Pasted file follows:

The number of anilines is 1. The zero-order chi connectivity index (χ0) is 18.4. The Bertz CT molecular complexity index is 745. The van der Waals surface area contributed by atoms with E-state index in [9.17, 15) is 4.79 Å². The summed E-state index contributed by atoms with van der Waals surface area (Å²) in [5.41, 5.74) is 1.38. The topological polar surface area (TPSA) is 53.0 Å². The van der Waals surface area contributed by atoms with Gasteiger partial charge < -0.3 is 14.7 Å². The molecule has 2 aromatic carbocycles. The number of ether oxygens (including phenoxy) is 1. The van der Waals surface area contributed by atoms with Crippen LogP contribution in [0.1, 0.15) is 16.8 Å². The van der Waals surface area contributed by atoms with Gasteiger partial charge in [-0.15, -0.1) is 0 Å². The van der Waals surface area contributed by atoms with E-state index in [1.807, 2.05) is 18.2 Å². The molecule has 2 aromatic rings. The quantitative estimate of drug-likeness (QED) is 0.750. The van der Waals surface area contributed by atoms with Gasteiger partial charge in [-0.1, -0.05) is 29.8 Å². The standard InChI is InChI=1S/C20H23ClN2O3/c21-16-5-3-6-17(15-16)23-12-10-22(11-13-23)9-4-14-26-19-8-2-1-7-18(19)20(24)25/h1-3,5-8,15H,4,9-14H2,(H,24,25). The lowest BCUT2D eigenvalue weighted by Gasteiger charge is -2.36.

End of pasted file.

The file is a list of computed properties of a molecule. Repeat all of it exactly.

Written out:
The number of anilines is 1. The zero-order chi connectivity index (χ0) is 18.4. The Bertz CT molecular complexity index is 745. The van der Waals surface area contributed by atoms with E-state index in [9.17, 15) is 4.79 Å². The summed E-state index contributed by atoms with van der Waals surface area (Å²) in [5.41, 5.74) is 1.38. The topological polar surface area (TPSA) is 53.0 Å². The van der Waals surface area contributed by atoms with Gasteiger partial charge < -0.3 is 14.7 Å². The molecule has 2 aromatic carbocycles. The number of ether oxygens (including phenoxy) is 1. The van der Waals surface area contributed by atoms with Crippen LogP contribution in [0.1, 0.15) is 16.8 Å². The van der Waals surface area contributed by atoms with Gasteiger partial charge in [-0.15, -0.1) is 0 Å². The van der Waals surface area contributed by atoms with E-state index in [1.807, 2.05) is 18.2 Å². The molecule has 2 aromatic rings. The quantitative estimate of drug-likeness (QED) is 0.750. The van der Waals surface area contributed by atoms with Gasteiger partial charge in [-0.1, -0.05) is 29.8 Å². The standard InChI is InChI=1S/C20H23ClN2O3/c21-16-5-3-6-17(15-16)23-12-10-22(11-13-23)9-4-14-26-19-8-2-1-7-18(19)20(24)25/h1-3,5-8,15H,4,9-14H2,(H,24,25). The lowest BCUT2D eigenvalue weighted by Gasteiger charge is -2.36.